Logging part of working forest

Logging trucks coming and going from Mt. Tzouhalem have some trail users wondering if they should be bracing themselves for development.

Logging trucks coming and going from Mt. Tzouhalem have some trail users wondering whether they ought to be bracing themselves for development.

On Friday North Cowichan municipal forester Darrell Frank confirmed folks need not worry.

No development is taking place.

But regulated logging activity is ongoing, as is standard practice within the municipality’s six major land holdings: Mount Prevost, Mount Sicker, Mount Tzouhalem, Stony Hill, Mount Richards, and Maple Mountain.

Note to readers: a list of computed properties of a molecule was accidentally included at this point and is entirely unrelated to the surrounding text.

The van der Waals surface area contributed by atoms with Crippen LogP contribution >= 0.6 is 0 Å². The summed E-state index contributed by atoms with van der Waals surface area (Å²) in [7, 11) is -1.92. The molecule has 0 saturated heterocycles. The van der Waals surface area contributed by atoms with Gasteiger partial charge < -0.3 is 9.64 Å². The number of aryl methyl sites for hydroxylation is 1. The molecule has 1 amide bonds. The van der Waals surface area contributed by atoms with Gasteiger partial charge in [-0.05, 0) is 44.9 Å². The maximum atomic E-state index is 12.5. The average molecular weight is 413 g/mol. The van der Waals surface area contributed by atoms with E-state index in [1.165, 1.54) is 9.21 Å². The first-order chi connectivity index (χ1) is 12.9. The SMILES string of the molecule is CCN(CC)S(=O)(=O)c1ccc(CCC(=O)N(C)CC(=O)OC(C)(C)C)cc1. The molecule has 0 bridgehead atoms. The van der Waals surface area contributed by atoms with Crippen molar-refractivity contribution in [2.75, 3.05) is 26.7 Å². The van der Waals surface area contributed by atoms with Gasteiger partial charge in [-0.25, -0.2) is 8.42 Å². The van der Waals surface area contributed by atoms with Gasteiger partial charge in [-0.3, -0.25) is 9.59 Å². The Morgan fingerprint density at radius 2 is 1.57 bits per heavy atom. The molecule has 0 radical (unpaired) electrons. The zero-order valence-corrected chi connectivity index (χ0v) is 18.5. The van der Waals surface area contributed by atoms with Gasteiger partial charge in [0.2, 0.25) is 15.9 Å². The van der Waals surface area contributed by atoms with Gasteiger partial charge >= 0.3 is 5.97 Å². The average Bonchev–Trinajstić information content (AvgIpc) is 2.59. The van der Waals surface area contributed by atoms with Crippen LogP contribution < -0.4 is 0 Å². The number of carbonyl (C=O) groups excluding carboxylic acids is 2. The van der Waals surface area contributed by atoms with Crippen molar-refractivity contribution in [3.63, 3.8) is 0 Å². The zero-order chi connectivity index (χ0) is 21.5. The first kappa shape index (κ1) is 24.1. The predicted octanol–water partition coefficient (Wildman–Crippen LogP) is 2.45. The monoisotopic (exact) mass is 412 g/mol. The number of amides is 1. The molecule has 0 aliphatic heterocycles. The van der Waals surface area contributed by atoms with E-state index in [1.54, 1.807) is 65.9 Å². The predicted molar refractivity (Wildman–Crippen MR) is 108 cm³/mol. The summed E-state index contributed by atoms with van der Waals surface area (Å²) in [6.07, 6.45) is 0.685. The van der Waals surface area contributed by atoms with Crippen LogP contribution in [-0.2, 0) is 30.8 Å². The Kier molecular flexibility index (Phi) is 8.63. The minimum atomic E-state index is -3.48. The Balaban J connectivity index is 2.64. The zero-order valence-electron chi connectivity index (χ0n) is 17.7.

Logging is currently being done on both Mt. Tzouhalem and Maple Mountain.

“The logging is about 40 per cent completed and should be done by the end of this year,” he said of the Tzouhalem work.

Frank noted the work is being done by Millstone Contracting Ltd. and the municipality has worked with the Cowichan Valley Trail Stewards to review the harvesting.

“We made changes to the cut block boundaries to address some of the their concerns to protect the heavily used trails,” Frank said.

Increased activity began on Maple Mountain on Nov. 9 and should conclude before Dec. 15.

“We’re building a road for future logging,” Frank said of the Maple Mountain work. “It gives us better fire access into the area as well but it’s part of the municipal forest reserve which is a working forest.”

All told, the municipality manages about 5,000 hectares of forestland. Trees are cut strategically and the areas are replanted. North Cowichan’s forestry practices are self-funded with no costs to the taxpayers.

Cowichan Valley Citizen

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